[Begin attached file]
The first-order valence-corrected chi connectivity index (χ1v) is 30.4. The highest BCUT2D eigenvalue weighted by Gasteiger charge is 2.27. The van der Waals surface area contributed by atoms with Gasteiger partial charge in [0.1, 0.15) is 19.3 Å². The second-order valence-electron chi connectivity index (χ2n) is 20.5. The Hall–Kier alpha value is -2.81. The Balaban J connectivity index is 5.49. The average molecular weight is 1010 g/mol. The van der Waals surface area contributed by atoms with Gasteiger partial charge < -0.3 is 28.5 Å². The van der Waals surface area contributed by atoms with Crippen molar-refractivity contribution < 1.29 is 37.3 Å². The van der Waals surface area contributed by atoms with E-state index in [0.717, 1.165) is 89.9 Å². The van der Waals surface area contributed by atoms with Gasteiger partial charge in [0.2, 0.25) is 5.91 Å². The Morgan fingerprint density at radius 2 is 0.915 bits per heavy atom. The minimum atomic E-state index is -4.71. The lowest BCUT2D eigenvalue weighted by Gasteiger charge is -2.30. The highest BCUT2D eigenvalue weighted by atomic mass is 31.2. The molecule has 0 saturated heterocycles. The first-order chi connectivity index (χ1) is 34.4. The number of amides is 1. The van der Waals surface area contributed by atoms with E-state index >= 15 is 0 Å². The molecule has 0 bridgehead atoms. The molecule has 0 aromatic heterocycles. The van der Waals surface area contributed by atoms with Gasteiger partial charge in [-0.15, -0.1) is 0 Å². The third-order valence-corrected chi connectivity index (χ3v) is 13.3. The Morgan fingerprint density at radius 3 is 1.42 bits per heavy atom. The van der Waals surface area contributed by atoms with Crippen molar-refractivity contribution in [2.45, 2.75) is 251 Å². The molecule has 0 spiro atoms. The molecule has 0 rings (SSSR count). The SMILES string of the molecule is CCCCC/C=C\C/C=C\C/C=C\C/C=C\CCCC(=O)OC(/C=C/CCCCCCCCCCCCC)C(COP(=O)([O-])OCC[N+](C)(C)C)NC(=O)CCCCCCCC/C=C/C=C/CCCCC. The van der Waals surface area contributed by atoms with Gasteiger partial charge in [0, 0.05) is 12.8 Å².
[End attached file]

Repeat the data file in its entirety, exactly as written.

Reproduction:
The first-order valence-corrected chi connectivity index (χ1v) is 30.4. The highest BCUT2D eigenvalue weighted by Gasteiger charge is 2.27. The van der Waals surface area contributed by atoms with Gasteiger partial charge in [0.1, 0.15) is 19.3 Å². The second-order valence-electron chi connectivity index (χ2n) is 20.5. The Hall–Kier alpha value is -2.81. The Balaban J connectivity index is 5.49. The average molecular weight is 1010 g/mol. The van der Waals surface area contributed by atoms with Gasteiger partial charge < -0.3 is 28.5 Å². The van der Waals surface area contributed by atoms with Crippen molar-refractivity contribution < 1.29 is 37.3 Å². The van der Waals surface area contributed by atoms with E-state index in [0.717, 1.165) is 89.9 Å². The van der Waals surface area contributed by atoms with Gasteiger partial charge in [0.2, 0.25) is 5.91 Å². The Morgan fingerprint density at radius 2 is 0.915 bits per heavy atom. The minimum atomic E-state index is -4.71. The lowest BCUT2D eigenvalue weighted by Gasteiger charge is -2.30. The highest BCUT2D eigenvalue weighted by atomic mass is 31.2. The molecule has 0 saturated heterocycles. The first-order chi connectivity index (χ1) is 34.4. The number of amides is 1. The van der Waals surface area contributed by atoms with E-state index >= 15 is 0 Å². The molecule has 0 bridgehead atoms. The molecule has 0 aromatic heterocycles. The van der Waals surface area contributed by atoms with Gasteiger partial charge in [-0.15, -0.1) is 0 Å². The third-order valence-corrected chi connectivity index (χ3v) is 13.3. The Morgan fingerprint density at radius 3 is 1.42 bits per heavy atom. The van der Waals surface area contributed by atoms with Crippen molar-refractivity contribution in [2.45, 2.75) is 251 Å². The molecule has 0 spiro atoms. The molecule has 0 rings (SSSR count). The SMILES string of the molecule is CCCCC/C=C\C/C=C\C/C=C\C/C=C\CCCC(=O)OC(/C=C/CCCCCCCCCCCCC)C(COP(=O)([O-])OCC[N+](C)(C)C)NC(=O)CCCCCCCC/C=C/C=C/CCCCC. The van der Waals surface area contributed by atoms with Gasteiger partial charge in [0, 0.05) is 12.8 Å².